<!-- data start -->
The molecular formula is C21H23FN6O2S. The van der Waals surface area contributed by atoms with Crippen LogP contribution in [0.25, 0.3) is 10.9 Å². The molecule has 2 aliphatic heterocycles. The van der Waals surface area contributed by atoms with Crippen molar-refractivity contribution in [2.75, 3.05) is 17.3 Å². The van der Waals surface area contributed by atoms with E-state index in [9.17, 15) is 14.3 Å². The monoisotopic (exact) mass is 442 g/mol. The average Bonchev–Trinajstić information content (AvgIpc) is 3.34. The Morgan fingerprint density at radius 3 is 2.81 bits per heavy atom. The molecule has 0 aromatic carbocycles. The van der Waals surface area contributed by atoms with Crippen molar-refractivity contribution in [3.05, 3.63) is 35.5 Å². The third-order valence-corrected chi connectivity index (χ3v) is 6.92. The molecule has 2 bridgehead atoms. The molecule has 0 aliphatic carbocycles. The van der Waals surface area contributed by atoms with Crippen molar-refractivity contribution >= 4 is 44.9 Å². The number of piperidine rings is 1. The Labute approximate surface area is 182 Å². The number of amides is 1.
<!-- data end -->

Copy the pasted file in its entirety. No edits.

The molecular formula is C21H23FN6O2S. The van der Waals surface area contributed by atoms with Crippen LogP contribution in [0.25, 0.3) is 10.9 Å². The molecule has 2 aliphatic heterocycles. The van der Waals surface area contributed by atoms with Crippen molar-refractivity contribution in [2.75, 3.05) is 17.3 Å². The van der Waals surface area contributed by atoms with E-state index in [9.17, 15) is 14.3 Å². The monoisotopic (exact) mass is 442 g/mol. The average Bonchev–Trinajstić information content (AvgIpc) is 3.34. The Morgan fingerprint density at radius 3 is 2.81 bits per heavy atom. The molecule has 0 aromatic carbocycles. The van der Waals surface area contributed by atoms with Crippen molar-refractivity contribution in [3.05, 3.63) is 35.5 Å². The third-order valence-corrected chi connectivity index (χ3v) is 6.92. The molecule has 2 bridgehead atoms. The molecule has 0 aliphatic carbocycles. The van der Waals surface area contributed by atoms with Crippen molar-refractivity contribution >= 4 is 44.9 Å². The number of piperidine rings is 1. The Labute approximate surface area is 182 Å². The number of amides is 1.